Aramark Boasts Healthy Range of Lunches At Lincoln-Sudbury

The company that operates the high school cafeteria provided an annual update to members of the school committee Tuesday night.

Lincoln-Sudbury Regional High School students continue to enjoy a wide variety of healthy and satisfying meals in the cafeteria, according to officials with Aramark Education, the management company that operates the Lincoln-Sudbury food service program. They said they offer a minimum of 25 entrees to help every student find a meal that meets his or her individual needs and tastes.

Popular options include the fruit and yogurt bar, a new whole wheat pizza, a made-to-order burrito bar, and soup and salad combos, such as a tomato soup and grilled cheese offering on Wednesdays, said Bob Harden, food service manager with Aramark. He said specials change frequently so that students can have their favorites and also try something new.

He said vegetables that were previously served in a half cup portion size now come in a full cup. 

“Students are doing a good job of choosing fruits and vegetables, but there are sometimes complaints about the meat and bread portion size, meaning they are looking for more,” said Harden. He mentioned competitive athletes in particular are often looking for larger portions to sustain them throughout the day.

“Or anybody who’s growing at all,” added Board Chair Nancy Marshall about some students’ desire for meals that are more calorie-rich. 

Aramark is required to adhere to various state standards aimed at controlling calories in a time when health officials are focusing on anti-obesity efforts for young people. The meat and bread portions offered at the deli bar that some students feel are too small are set by state regulation that limits calories, fat and sodium in foods served in school cafeterias.

They are serving smaller bagels then they were in past, Harden said. The new bagels are a 2-ounce size. Aramark offers juices in a 4-ounce size that is too small to normally be sold in grocery stores, officials said. They said beverages, like food, have to comply with standards set by the state. Aramark offers milk and unflavored water and does not sell caffeinated beverages.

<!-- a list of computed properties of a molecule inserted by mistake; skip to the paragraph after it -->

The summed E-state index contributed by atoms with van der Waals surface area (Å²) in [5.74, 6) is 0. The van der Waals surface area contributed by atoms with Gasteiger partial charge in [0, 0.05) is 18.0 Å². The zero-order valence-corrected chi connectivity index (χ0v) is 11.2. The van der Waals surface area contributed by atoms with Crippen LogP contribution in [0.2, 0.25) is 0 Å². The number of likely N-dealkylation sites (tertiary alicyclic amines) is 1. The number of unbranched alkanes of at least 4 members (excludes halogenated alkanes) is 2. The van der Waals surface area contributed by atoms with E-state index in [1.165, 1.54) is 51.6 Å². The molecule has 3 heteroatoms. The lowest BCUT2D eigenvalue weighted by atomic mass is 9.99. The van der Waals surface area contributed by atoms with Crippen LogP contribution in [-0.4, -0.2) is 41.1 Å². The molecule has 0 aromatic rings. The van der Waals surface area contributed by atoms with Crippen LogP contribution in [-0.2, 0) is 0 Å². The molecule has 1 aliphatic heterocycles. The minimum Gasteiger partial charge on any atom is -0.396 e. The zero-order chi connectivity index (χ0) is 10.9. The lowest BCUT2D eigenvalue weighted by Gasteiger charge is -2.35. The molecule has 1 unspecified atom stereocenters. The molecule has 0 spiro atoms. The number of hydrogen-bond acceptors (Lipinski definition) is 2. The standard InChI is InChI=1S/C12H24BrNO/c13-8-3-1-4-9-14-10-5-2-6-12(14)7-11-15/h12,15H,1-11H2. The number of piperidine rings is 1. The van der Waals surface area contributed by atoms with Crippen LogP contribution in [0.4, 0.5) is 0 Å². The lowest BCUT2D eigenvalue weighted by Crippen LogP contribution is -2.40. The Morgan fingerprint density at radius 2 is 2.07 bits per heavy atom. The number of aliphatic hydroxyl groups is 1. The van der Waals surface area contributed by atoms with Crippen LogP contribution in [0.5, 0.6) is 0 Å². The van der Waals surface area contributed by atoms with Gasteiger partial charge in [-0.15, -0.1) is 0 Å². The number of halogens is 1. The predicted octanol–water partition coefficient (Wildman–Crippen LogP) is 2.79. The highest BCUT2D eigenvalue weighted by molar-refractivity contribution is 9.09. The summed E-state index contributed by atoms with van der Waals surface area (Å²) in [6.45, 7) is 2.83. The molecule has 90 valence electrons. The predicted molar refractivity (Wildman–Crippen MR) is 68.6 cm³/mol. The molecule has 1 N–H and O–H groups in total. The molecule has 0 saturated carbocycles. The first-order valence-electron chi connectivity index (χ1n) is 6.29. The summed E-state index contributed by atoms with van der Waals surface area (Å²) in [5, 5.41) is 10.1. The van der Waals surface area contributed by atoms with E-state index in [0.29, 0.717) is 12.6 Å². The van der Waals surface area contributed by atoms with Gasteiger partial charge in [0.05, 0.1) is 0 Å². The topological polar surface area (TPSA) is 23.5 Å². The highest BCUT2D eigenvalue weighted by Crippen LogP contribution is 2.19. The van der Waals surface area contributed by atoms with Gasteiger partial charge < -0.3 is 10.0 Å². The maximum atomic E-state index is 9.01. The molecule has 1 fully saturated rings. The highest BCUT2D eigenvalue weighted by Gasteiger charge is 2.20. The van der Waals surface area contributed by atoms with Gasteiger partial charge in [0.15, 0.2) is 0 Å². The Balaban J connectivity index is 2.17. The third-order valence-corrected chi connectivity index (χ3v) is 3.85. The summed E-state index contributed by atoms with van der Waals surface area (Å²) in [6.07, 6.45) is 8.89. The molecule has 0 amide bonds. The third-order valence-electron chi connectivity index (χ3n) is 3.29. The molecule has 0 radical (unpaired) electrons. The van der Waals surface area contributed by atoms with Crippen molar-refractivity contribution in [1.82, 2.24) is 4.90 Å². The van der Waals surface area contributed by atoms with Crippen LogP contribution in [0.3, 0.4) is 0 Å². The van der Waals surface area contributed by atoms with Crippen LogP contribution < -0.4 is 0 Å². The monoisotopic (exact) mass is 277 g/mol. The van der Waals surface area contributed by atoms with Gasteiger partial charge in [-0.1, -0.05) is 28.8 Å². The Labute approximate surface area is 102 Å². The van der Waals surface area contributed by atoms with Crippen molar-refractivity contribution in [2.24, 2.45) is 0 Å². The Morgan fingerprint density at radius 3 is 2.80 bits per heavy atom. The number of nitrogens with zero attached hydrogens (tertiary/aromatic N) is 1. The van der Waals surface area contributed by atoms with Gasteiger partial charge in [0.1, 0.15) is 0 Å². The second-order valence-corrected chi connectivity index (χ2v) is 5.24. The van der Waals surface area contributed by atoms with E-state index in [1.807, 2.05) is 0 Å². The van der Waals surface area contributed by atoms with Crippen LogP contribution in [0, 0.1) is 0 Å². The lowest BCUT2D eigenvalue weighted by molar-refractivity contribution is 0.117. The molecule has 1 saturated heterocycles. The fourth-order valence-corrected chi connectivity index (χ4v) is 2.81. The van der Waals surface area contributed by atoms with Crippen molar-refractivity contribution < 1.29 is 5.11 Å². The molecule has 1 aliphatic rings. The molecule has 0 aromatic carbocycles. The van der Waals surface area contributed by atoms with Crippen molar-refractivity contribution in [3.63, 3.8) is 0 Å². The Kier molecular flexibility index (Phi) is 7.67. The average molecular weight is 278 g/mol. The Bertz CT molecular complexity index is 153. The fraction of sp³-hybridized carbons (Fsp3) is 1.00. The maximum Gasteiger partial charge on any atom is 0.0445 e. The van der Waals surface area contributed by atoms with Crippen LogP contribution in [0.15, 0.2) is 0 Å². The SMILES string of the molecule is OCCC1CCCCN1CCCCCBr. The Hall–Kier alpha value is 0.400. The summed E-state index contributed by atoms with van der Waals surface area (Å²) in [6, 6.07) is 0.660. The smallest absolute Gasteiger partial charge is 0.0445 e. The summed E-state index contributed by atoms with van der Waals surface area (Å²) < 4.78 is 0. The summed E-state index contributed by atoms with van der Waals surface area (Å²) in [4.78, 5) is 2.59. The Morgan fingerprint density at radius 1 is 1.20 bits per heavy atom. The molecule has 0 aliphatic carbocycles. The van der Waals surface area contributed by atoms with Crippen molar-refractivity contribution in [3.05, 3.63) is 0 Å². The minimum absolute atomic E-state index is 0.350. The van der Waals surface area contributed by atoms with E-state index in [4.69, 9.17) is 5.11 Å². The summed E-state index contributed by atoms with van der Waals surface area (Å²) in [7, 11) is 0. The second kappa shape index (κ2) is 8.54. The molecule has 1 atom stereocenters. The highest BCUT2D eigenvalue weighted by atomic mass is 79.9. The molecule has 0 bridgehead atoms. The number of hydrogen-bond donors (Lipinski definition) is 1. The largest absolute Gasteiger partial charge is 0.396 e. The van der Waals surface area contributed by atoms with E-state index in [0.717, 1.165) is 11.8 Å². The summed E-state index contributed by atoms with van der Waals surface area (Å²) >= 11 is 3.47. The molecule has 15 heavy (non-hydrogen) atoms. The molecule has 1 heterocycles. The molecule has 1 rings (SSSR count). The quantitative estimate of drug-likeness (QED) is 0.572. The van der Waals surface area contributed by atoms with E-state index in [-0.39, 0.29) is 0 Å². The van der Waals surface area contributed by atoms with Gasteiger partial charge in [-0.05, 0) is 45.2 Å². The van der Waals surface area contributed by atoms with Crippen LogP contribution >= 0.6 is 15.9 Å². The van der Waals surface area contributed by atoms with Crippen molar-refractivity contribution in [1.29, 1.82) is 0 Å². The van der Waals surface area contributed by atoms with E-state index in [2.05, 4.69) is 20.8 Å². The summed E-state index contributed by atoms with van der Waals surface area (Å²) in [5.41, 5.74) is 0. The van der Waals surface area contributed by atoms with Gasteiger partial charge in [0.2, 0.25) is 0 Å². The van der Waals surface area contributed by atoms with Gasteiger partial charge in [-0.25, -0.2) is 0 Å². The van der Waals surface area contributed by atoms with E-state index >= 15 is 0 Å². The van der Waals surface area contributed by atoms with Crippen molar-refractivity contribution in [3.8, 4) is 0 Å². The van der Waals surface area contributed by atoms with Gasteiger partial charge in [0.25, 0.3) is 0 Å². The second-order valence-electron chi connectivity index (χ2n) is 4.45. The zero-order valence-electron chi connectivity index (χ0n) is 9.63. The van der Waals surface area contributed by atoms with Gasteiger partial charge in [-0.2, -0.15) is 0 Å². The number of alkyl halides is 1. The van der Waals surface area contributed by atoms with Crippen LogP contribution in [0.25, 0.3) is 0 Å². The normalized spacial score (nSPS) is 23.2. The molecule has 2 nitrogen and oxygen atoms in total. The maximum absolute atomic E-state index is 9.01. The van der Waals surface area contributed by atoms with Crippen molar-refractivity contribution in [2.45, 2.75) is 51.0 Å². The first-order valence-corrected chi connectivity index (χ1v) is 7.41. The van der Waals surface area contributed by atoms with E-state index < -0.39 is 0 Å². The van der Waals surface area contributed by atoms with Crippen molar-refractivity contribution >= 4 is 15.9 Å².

Harden said Aramark also puts a high priority on safety, due to the presence of knives and heat and the possibility of slips and falls.

“Kitchens can be very dangerous places. Over 20 years, I’ve seen serious accidents and silly accidents,” Harden said. He said weekly assessments help reduce those risks. Aramark consistently passes health and safety inspections, including one that took place just a few weeks ago, Harden said.

“Everyone is knowledgeable about preparing safe meals,” he said.

Harden said Aramark’s efforts to be a good community member include a recycling program, annual scholarships, assistance for a local military family, and recognition of employees for track records of safety. They recently recognized Barbara Feely, who’s worked in the cafeteria for 27 years, Harden said.

In addition, he said Aramark officials regularly take questions from parents and students about nutrition, and are open for suggestions about new dishes students would like to see served in the cafeteria.


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